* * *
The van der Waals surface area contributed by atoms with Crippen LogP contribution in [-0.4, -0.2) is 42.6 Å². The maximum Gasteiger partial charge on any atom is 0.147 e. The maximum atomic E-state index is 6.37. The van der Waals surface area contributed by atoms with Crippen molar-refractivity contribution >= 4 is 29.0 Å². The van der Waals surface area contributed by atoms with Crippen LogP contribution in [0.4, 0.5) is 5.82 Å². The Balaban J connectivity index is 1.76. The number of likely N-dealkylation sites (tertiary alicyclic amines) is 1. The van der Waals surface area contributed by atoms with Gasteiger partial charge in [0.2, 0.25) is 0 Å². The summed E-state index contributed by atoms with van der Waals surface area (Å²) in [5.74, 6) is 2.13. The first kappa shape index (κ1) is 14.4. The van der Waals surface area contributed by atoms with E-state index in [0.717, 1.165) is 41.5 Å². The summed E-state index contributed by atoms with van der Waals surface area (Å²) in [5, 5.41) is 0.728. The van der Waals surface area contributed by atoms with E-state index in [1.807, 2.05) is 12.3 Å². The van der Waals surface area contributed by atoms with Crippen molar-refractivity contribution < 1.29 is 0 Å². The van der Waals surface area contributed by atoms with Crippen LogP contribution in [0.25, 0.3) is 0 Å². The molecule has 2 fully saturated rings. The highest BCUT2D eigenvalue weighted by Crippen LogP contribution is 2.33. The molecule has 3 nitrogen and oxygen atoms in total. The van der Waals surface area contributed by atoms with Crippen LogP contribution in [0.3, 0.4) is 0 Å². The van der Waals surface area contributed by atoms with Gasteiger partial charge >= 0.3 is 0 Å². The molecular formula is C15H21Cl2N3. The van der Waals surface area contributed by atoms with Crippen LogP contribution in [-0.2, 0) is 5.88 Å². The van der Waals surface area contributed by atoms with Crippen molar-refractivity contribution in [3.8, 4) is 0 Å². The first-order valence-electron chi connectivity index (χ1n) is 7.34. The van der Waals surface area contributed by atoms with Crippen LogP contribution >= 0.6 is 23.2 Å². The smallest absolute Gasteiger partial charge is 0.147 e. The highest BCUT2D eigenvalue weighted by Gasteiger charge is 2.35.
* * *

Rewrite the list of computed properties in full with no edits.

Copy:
The van der Waals surface area contributed by atoms with Crippen LogP contribution in [-0.4, -0.2) is 42.6 Å². The maximum Gasteiger partial charge on any atom is 0.147 e. The maximum atomic E-state index is 6.37. The van der Waals surface area contributed by atoms with Crippen molar-refractivity contribution >= 4 is 29.0 Å². The van der Waals surface area contributed by atoms with Crippen LogP contribution in [0.4, 0.5) is 5.82 Å². The Balaban J connectivity index is 1.76. The number of likely N-dealkylation sites (tertiary alicyclic amines) is 1. The van der Waals surface area contributed by atoms with Gasteiger partial charge in [0.2, 0.25) is 0 Å². The summed E-state index contributed by atoms with van der Waals surface area (Å²) in [5.74, 6) is 2.13. The first kappa shape index (κ1) is 14.4. The van der Waals surface area contributed by atoms with E-state index in [0.717, 1.165) is 41.5 Å². The summed E-state index contributed by atoms with van der Waals surface area (Å²) in [5, 5.41) is 0.728. The van der Waals surface area contributed by atoms with E-state index in [1.807, 2.05) is 12.3 Å². The van der Waals surface area contributed by atoms with Crippen molar-refractivity contribution < 1.29 is 0 Å². The van der Waals surface area contributed by atoms with Crippen LogP contribution in [0.25, 0.3) is 0 Å². The molecule has 2 fully saturated rings. The highest BCUT2D eigenvalue weighted by Crippen LogP contribution is 2.33. The molecule has 3 nitrogen and oxygen atoms in total. The van der Waals surface area contributed by atoms with Crippen LogP contribution in [0.3, 0.4) is 0 Å². The van der Waals surface area contributed by atoms with Gasteiger partial charge >= 0.3 is 0 Å². The molecular formula is C15H21Cl2N3. The van der Waals surface area contributed by atoms with Crippen LogP contribution in [-0.2, 0) is 5.88 Å². The van der Waals surface area contributed by atoms with Crippen molar-refractivity contribution in [3.8, 4) is 0 Å². The first-order valence-electron chi connectivity index (χ1n) is 7.34. The van der Waals surface area contributed by atoms with Crippen LogP contribution >= 0.6 is 23.2 Å². The smallest absolute Gasteiger partial charge is 0.147 e. The highest BCUT2D eigenvalue weighted by Gasteiger charge is 2.35.